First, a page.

Even in the world of comics, where crossovers happen all the time involving heroes blundering into each other's books and causing all kinds of trouble, it's rare for a character to team up with their own parody. I mean, I've seen Superman hang out with Bugs Bunny before, but seeing someone in pitched battle against a character created pretty directly to make fun of them? It doesn't happen often.
And yet, next month, that's exactly what's going to happen in Conan vs. Groo, where the world's most famous barbarian ends up battling against the world's most obliviously destructive barbarian, in a crossover Dark Horse bills as featuring "three swords, two barbarians, one brain.
Longtime MAD Magazine artist Sergio Aragones is well known for how much stuff he can get on a page -- he's been filling the magazine's margins for decades. So just imagine what he could do with a gigantic pullout poster!
Well, you don't have to imagine it. Aragones has condensed more than 60 years of MAD history in one big image for Entertainment Weekly.
We make a regular practice at ComicsAlliance of spotlighting particular artists or specific bodies of work, but because cartoonists, illustrators and their fans share countless numbers of great images on sites like Flickr, Tumblr, DeviantArt and seemingly infinite art blogs that we’ve created Best Art Ever (This Week), a weekly depository for just some of the pieces of especially compelling artwork that we come across in our regular travels across the Web. Some of it’s new, some of it’s old, some of it’s created by working professionals, some of it’s created by future stars, some of it’s created by talented fans, and some of it’s endearingly silly. All of it’s awesome.
Launched in 2005 by what was then called DC Direct, the Batman: Black & White statue series is DC Collectibles’ three-dimensional spinoff of the hugely acclaimed, Eisner-winning 1990s comic book anthology edited by Mark Chiarello that invited some of the world’s best and most idiosyncratic artists to express their own uninhibited visions of the enduringly popular and graphically compelling Dark Knight. Like the original book, the Black & White statue line has become a favorite among collectors and illustration enthusiasts for its high quality craftsmanship and impeccable taste in collaborators. Some of the artists who’ve designed for the Black & White series include Paul Pope, Simon Bisley, Eduardo Risso, Mike Mignola, Steve Rude, Alex Ross, Frank Miller, Matt Wagner, Neal Adams, Bruce Timm, Cliff Chiang, Darwyn Cooke, Frank Quietly... the list is very long and almost embarrassingly auspicious.
Having collected numerous DC and Warner Bros. Animation-related statues from the days when they were still licensed out to sculptors like Randy Bowen, the artists of Graffiti Designs and the talents at the much missed Warner Bros. Studio Store, I’m obviously a great admirer of the work of DC Collectibles. There’s something very hard to describe about how a great statue or other three-dimensional representation of your favorite hero can express their true, well, awesomeness in a way that’s utterly distinct from line art or even film or animation. It’s arguable that no collectibles line possesses this power in greater quantities than Batman: Black & White, as the line’s success with fans and creative professionals continues to demonstrate as it releases its fiftieth statue this week, designed by longtime ComicsAlliance favorite Sean Murphy (Punk Rock Jesus, The Wake).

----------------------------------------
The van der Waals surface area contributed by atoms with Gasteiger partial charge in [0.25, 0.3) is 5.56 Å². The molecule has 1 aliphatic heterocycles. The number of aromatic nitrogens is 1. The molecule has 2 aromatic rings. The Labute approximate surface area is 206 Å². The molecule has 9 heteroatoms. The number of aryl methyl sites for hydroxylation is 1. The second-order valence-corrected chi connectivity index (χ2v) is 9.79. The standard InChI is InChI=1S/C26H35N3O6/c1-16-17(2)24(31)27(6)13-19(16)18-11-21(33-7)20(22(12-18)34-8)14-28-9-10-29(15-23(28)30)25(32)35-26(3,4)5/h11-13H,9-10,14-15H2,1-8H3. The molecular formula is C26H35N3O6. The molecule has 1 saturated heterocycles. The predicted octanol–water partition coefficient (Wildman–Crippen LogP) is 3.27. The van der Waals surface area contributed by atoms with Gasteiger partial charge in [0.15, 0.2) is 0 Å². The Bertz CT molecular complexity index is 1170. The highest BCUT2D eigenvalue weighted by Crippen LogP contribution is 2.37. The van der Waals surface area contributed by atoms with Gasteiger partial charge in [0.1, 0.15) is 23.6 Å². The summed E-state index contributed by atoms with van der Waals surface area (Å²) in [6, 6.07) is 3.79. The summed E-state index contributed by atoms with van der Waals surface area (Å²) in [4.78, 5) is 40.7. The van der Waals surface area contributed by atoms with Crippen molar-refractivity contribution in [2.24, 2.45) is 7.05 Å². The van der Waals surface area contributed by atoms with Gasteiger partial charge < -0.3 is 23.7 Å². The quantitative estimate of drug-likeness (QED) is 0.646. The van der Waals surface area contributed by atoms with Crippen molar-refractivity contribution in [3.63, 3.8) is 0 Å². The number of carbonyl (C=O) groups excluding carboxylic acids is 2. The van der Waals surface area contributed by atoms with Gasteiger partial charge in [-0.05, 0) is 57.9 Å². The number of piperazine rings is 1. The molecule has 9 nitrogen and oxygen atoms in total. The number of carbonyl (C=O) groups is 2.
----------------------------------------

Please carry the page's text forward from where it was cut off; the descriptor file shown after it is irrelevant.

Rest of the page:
To celebrate the occasion (which also syncs up nicely with the long-awaited return of Chiarello’s beloved anthology, for which a photograph of Murphy’s statue will serve as a variant cover), we connected with DC Collectibles VP - Creative Services Kevin Kiniry and Design Director Jim Fletcher to talk about the history of Batman: Black & White, the possibility of a Black & White villains spinoff, and why so many comic book artists consider working on the line a “badge of honor.”
Published between 2004 and 2006, Solo was a DC Comics anthology series with an innovative twist: each issue was created from the ground up by a single cartoonist and collaborators of his own choosing. Edited by DC's head art
Have you ever wanted to see Dilbert creatorScottAdams naked? Yeah, we haven't either, but apparently someone thought that was a good idea. Adams is one of 72 cartoonists who have provided nude self-portraits for the upcoming Naked Cartoonists book from Fantagraphics, joining artists like Will E
Comic-Con may be over for 2010, but its intergalactic equivalent is just getting started in the retro-futuristic 31st century of "Futurama." According to Comedy Central, the show's August 26 episode entitled "Lrrreconcilable Ndndifferences" will feature guest appearances by "Simpsons" and "Futurama" creator Matt Groening, executive producer David X
The Hero Initiative, a Los Angeles based nonprofit that caters to the comic book industry, announced today that the art gallery opening of its newest benefit product, The 3-minute Sketchbook, will take place on Friday, August 31, 2007.
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